It’s that time of the year where flowers are blooming, birds are chirping, and allergies are coming on in full force. This year’s allergies have been especially intense with extremely high rates of pollen causing misery in the eyes and noses of those young and old.
We often get parents who bring in their children for lingering colds they can’t seem to shake. Unbeknownst to the parents, they don’t realize that allergy symptoms can be confused with a common cold or upper respiratory infection. So, what’s the difference between a cold and allergies? First and foremost, they have different causes. Colds are caused by a living virus that affects your immune system, causing your body to go into defensive mode, which results in common cold symptoms such as cough, runny nose, or sore throat. Colds are contagious and are picked up from person-to-person contact like hand shakes, hugs, sneezes and coughs. On the contrary, allergies are not contagious, and are simply the result of an overactive immune system. Allergies occur when your body reacts to harmless things such as pollen, dust, or animals.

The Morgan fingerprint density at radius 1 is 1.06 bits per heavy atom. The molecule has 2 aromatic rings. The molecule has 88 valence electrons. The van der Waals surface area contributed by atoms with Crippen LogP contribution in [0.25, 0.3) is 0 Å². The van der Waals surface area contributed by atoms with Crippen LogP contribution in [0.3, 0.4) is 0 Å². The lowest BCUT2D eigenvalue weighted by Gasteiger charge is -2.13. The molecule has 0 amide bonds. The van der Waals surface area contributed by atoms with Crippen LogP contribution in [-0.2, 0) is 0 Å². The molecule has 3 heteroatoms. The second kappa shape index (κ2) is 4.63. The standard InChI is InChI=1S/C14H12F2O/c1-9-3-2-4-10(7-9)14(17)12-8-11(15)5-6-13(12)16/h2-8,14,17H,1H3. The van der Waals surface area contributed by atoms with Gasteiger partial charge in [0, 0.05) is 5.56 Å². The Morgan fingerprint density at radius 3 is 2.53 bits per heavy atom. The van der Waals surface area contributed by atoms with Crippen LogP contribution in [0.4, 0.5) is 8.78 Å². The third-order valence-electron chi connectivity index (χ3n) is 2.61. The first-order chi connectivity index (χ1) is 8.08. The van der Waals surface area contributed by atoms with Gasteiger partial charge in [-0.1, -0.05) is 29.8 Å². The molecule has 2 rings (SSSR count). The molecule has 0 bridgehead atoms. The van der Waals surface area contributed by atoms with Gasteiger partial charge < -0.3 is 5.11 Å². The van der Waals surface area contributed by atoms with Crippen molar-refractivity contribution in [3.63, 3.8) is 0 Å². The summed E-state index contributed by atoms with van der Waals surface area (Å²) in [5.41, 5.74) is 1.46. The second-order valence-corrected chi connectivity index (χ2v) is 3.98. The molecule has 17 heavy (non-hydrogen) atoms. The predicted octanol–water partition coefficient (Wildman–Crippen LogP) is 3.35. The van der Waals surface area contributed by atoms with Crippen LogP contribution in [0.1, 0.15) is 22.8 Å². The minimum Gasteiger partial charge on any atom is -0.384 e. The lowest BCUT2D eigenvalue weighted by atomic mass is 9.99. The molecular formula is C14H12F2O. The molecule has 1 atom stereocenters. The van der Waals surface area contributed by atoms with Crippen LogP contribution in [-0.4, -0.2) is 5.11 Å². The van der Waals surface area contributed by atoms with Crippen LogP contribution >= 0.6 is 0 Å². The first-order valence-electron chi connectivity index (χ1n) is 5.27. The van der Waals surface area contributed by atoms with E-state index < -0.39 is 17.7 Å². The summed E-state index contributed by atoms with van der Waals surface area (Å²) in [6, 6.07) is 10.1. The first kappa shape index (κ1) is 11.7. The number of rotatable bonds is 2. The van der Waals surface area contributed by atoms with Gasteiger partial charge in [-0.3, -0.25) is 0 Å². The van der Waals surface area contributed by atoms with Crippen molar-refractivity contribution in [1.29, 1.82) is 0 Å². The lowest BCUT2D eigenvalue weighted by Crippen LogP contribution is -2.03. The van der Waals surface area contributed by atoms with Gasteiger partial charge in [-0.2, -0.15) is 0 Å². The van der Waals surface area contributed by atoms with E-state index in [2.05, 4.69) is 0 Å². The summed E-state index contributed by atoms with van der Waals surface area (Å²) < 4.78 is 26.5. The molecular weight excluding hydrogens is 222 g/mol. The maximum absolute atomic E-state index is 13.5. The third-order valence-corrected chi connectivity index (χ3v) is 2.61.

It can be very difficult to differentia the symptoms between allergies and some kind of other infection, but one of the biggest indicators comes from how long your symptoms last. A cold typically lasts several days, whereas allergy symptoms can last for several weeks or months.
Here are some other differentiators between cold and allergy symptoms:
Duration 3-14 Days Days to Months
Symptom Onset A few days Can be immediate
Fever Often Never
Mucus Discolored Clear and Runny
Cough Often Sometimes
Aches Sometimes Never
Fatigue Sometimes Sometimes
Itchiness Rarely Often
Sore Throat Often Sometimes
Runny Nose Often Often
Contagious Yes No
When you’re trying to understand your child’s symptoms, take the information from the chart above into account. Luckily for you, our talented Providers are in the office seven days a week to help with diagnosis. Whether it ends up being allergies or some kind of infection, we are dedicated to getting your little one feeling better, faster.
For more information on cold vs. allergy symptoms, call the Your Kid’s Urgent Care office nearest you.